As you point out, our docs (and written content in general) are often inaccurate. We need to fix this. Hopefully in the coming weeks you will start seeing notable improvements in these areas.
Thanks for bearing with us!
Thank you for taking the time to write this, just to emphasize these two pain points. I've been using Docker since 0.5 and my current setup is still based around sharing from host to guest. The problems you mention obviously aren't deal breakers (at least for me), but the accumulated effort of dealing with these issues (especially having to modify permissions) adds up over time.
Here's a concern and a hypothetical, though, and I'd like some insight (or a facepalm) from others if I'm wrong...
Say I'm collaborating with a few people on a Rails app and we all work within a Docker container we build from a DockerFile located in our source control and we use the guest-to-host setup you outline. What happens if one of my developers accidentally pushes that container to Docker's public registry? Is my billion dollar ( ;) ) Rails app stored in that container and suddenly available for anyone that wants to pull the container?
I would hope the above is a far-fetched example, but with host-to-guest sharing I at least have some safeguard in knowing that my data is decoupled from my configuration. Is such decoupling worthwhile in your opinion?
In the absence of "best practices" even a discussion thread somewhere that allows Docker users to pick apart and discussion configurations would be helpful. Pretty much all I've been able to find is a smattering of blog posts.
What would be the recommended way? How to install the required software on either system. Host on OSX or on Linux?
On a recent Linux it seems like a modprobe 9p activates the required module and then a mount -t 9p serverIP /mountpoint seems to do the trick.
But what about the OSX side?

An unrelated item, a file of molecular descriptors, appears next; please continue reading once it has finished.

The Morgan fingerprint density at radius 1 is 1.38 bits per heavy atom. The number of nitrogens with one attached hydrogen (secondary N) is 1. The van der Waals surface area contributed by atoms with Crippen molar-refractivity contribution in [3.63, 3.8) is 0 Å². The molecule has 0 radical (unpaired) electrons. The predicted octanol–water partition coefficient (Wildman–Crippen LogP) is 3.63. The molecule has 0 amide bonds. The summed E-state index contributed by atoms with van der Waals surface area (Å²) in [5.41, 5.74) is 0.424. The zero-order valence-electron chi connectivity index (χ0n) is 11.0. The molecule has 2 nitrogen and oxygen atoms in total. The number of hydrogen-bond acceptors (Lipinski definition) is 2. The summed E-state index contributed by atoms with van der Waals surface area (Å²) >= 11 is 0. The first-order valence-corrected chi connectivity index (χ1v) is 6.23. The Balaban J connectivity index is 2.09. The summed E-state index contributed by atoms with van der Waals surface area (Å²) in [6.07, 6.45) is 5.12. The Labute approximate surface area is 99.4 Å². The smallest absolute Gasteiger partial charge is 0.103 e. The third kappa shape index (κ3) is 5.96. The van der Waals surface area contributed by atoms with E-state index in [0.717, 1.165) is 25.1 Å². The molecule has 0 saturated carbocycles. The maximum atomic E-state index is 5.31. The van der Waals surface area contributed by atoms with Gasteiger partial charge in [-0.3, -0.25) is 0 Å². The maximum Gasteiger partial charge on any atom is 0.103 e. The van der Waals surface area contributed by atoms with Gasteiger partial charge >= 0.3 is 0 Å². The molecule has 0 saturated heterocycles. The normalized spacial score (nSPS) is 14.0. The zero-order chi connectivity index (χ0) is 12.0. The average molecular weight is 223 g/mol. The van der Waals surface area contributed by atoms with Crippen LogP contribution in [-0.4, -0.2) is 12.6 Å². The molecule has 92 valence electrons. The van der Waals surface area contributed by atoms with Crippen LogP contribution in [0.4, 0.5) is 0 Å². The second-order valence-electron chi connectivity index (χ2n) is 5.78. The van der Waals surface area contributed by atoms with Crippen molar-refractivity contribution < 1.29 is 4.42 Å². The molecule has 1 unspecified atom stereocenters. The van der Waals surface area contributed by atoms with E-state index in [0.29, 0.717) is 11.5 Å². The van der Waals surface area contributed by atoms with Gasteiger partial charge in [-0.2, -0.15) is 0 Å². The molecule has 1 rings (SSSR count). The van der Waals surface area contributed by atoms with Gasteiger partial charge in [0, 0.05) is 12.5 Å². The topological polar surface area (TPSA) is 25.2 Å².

What's the overhead?
You cannot treat a docker container like a virtual machine – code running in the container has almost unfettered access to the parent kernel, and the millions of lines of often-buggy C that involves. For example with the right kernel configuration, this approach leaves the parent machine vulnerable to the recent x86_32 vulnerability (http://seclists.org/oss-sec/2014/q1/187) and many similar bugs in its class.
The algorithms in the running kernel are far more exposed too - instead of managing a single process+virtual network+memory area, all the child's resources are represented concretely in the host kernel, including its filesystem. For example, this vastly increases the likelihood that a child could trigger an unpatched DoS in the host, e.g. the directory hashing attacks that have effected nearly every filesystem implementation at some point (including btrfs as recently as 2012).
The containers code in Linux is also so new that trivial security bugs are being found in it all the time – particularly in sysfs and procfs. I don't have a link right now, though LWN wrote about one a few weeks back.
While virtual machines are no security panacea, they diverge in what classes of bugs they can be affected by. Recent Qemu/libvirt supports running under seccomp.. ensuring even if the VM emulator is compromised, the host kernel's exposure remains drastically limited. Unlike qemu, you simply can't apply seccomp to a container without massively reducing its usefulness, or using a seccomp policy so liberal that it becomes impotent.
You could use seccomp with Docker by nesting it within a VM, but at that point Docker loses most of its value (and could be trivially replaced by a shell script with a cute UI).
Finally when a bug is discovered and needs to be patched, or a machine needs to be taken out of service, there is presently no easy way to live-migrate a container to another machine. The most recent attempt (out of I think 3 or 4 now) to add this ability to Linux appears to have stalled completely.
As a neat system for managing dev environments locally, it sounds great. As a boundary between mutually untrusted pieces of code, there are far better solutions, especially when the material difference in approaches amounts to a few seconds of your life at best, and somewhere south of 100mb in RAM.
If a web application has a vulnerability that allows arbitrary code execution then Docker is only a mild help.
BUT, it can help migrate a certain set of security problems. It is a very simple way to provide pretty good protection against file-traversal type vulnerabilities, even when combined with privilege escalation.